How Bitcoin Works for the Digitally Impaired

Updated: Jul 5

Bitcoin purists may disagree, but I feel this explanation reasonably, accurately, and fairly explains how cryptocurrency works to a non-tech-savvy investor.

In 2008, Satoshi Nakamoto (not his real name) wrote a paper, “Bitcoin: A Peer-To-Peer Cash System” about peer-to-peer financial asset transfers. Nakamoto explained how a decentralized (stored on the entire computer network rather than in a single location) digital currency could be created and transferred between private parties. Naturally, people immediately began creating and using this technology and the first cryptocurrency, Bitcoin, was born.

The goal was to cut out banks, governments, regulators, and money-sucking middlemen. Peer-to-peer transfers of money without any intermediary (like a bank or PayPal) is the stated goal of Bitcoin’s creator. Nakamoto felt this product helped restore equity in the financial system since Bitcoin cannot be controlled by the current establishment. This initiative was inspired by the 2008 recession, which damaged society’s trust in financial institutions.

A Bitcoin is not a coin or physical currency. It is an encoded data packet (identified by a unique hash code/serial number) that contains a transaction record. Every packet also contains a unique link (hash code) to the previous transaction involving this individual Bitcoin. The history of a single Bitcoin can be viewed by the entire network but not altered. To create a better understanding of a Bitcoin’s inner workings, let’s consider the journey of a one-dollar bill.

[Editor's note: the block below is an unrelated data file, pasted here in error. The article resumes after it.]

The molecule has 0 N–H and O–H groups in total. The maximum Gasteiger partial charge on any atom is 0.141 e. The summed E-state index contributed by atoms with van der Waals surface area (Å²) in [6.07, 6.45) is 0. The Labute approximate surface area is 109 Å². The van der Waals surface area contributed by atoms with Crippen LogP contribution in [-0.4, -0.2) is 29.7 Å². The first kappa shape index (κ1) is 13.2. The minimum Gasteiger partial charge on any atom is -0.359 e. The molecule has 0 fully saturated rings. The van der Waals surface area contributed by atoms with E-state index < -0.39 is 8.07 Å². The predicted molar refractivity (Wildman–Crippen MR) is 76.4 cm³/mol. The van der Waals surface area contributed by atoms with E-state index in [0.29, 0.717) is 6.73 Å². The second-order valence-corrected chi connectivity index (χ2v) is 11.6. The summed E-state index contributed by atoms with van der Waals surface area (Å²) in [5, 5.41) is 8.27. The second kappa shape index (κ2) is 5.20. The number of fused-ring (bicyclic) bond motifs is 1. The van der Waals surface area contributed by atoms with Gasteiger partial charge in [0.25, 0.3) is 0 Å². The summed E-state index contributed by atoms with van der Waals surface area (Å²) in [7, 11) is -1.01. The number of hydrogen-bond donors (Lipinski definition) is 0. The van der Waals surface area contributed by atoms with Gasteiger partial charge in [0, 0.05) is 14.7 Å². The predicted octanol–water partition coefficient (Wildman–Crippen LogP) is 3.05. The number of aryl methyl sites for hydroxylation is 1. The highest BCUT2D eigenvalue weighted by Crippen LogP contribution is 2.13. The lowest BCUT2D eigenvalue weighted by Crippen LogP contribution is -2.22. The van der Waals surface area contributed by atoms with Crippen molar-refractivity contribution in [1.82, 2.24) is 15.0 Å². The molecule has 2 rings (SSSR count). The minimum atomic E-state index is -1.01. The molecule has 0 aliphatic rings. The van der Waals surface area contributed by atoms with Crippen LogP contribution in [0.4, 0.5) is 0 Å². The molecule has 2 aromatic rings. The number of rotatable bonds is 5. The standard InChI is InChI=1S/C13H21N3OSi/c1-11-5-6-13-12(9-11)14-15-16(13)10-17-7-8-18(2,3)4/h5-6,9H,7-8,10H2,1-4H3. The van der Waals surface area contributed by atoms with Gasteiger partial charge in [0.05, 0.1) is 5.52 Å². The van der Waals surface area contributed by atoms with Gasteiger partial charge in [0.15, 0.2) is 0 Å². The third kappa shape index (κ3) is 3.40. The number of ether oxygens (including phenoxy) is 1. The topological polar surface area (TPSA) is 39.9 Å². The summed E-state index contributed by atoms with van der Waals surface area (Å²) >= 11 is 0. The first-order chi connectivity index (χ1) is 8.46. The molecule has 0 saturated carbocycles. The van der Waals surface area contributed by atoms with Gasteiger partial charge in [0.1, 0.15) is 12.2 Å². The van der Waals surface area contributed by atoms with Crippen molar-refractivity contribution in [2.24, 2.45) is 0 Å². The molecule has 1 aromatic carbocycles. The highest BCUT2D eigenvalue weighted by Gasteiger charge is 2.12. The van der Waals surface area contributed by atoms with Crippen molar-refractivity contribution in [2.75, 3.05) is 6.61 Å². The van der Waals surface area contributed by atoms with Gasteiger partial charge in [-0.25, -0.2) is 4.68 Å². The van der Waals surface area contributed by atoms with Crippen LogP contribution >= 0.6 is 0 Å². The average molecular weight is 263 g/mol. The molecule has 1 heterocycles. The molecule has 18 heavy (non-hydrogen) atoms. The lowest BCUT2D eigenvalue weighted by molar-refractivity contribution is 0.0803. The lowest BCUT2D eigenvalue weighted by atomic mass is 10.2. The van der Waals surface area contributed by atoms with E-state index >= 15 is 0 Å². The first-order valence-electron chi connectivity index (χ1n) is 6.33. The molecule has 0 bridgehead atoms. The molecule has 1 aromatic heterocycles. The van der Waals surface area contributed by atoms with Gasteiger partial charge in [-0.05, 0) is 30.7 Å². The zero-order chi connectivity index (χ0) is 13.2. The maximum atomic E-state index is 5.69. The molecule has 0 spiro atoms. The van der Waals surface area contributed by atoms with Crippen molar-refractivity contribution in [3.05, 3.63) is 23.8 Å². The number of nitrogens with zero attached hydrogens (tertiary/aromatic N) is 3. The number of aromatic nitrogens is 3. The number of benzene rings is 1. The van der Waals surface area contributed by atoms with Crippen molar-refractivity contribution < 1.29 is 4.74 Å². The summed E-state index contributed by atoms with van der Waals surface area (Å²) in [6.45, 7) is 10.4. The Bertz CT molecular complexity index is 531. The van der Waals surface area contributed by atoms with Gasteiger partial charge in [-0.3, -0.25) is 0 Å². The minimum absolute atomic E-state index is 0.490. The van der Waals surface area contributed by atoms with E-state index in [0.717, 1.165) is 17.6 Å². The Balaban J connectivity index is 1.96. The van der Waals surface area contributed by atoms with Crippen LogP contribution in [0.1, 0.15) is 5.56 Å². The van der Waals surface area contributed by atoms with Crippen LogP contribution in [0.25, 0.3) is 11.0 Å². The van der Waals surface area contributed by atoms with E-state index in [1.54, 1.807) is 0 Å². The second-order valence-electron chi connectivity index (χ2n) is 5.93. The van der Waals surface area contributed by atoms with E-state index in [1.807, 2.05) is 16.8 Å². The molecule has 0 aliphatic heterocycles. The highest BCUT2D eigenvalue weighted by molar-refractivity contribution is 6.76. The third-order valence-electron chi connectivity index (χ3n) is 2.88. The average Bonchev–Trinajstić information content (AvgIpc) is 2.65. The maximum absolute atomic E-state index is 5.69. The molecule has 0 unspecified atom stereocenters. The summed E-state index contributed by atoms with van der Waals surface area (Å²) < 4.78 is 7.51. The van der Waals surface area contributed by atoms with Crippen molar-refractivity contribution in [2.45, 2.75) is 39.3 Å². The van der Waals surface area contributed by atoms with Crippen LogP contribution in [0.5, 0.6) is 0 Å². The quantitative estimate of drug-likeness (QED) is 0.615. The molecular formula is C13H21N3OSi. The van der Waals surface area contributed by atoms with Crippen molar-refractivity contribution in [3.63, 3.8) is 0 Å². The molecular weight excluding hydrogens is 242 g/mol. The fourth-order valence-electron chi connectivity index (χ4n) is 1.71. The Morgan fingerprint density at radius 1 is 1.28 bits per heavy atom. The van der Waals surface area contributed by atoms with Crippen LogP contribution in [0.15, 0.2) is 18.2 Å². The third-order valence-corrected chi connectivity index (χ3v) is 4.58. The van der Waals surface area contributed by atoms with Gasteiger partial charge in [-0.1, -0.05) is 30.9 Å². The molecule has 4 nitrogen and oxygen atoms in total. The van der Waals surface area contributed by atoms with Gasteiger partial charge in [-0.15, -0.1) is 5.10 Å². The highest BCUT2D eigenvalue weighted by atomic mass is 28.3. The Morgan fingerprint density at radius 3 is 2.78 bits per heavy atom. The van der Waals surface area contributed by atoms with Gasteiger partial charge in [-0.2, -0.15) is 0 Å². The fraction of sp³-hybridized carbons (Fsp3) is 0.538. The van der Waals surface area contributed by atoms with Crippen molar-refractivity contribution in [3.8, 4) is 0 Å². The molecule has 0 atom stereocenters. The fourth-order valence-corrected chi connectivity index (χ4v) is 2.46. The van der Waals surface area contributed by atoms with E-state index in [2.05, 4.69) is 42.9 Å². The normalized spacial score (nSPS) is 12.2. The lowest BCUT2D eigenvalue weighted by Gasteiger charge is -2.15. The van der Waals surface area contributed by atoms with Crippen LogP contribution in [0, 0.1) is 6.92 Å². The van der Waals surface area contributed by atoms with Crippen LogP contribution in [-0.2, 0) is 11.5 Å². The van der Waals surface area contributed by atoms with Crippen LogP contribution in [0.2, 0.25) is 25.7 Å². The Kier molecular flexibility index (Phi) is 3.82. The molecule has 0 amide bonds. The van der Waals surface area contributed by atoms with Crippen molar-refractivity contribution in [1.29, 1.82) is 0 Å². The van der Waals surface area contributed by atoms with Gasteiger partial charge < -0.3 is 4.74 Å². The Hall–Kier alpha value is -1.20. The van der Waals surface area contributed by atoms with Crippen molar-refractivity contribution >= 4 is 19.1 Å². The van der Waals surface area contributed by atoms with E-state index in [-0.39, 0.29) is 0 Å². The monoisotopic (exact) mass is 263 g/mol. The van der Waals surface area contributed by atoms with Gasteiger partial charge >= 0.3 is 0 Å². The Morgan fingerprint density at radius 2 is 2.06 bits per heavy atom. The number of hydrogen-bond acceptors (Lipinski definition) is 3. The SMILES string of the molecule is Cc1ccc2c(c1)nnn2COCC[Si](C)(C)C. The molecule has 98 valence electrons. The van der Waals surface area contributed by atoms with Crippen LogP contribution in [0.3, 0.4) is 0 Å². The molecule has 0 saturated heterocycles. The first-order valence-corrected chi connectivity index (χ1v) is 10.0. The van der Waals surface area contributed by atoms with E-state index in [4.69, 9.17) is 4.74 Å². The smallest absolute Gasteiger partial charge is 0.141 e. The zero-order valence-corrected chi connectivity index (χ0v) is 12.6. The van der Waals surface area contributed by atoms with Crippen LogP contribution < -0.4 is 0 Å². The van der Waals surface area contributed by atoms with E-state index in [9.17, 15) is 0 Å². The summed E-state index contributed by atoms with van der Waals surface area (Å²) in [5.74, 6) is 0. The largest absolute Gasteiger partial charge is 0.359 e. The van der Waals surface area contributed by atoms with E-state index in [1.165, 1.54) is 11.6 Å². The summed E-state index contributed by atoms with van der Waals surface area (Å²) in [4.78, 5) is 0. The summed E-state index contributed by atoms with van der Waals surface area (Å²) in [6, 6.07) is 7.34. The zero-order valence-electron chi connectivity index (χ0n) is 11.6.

The Hypothetical Journey of One Dollar:

1. A dollar is printed by the U.S. Treasury.

2. The dollar is sent to the bank for distribution.

3. The bank hands the dollar out to a customer who cashed a paycheck.

4. The customer later spends the dollar at a convenience store on a soft drink.

5. The convenience store pays a bread wholesaler with this same dollar.

6. The bread wholesaler deposits the dollar into the company’s bank.

7. The dollar is currently being held in the bread company’s bank.

Now, let’s move a Bitcoin through the same journey above, assuming everyone accepted Bitcoin as a valid payment (which currently is not the case). We will also pretend a Bitcoin only has a one-dollar value just to explain this process.

The Hypothetical Journey of a Bitcoin:

1. A Bitcoin is created by a person’s advanced computer on the Bitcoin network by solving a puzzle or equation. Solving the equation creates a unique hash (a 256 bit code identifying one Bitcoin from every other Bitcoin).

2. The person trades the newly created Bitcoin to a local convenience store in exchange for a soft drink. This transfer of the Bitcoin is recorded on a data packet called a block (an encoded, detailed record of this transaction). Before this transaction can be considered valid, however, it must first be sent throughout the entire Bitcoin network and wait for someone else’s computer to validate the transaction as legitimate and not a forgery. This is done by solving the unique hash generated by the electronic exchange of a Bitcoin for the convenience store’s soda. Someone’s computer on the network solves the newest hash equation sent out for verification. Once solved, the transfer is “validated.”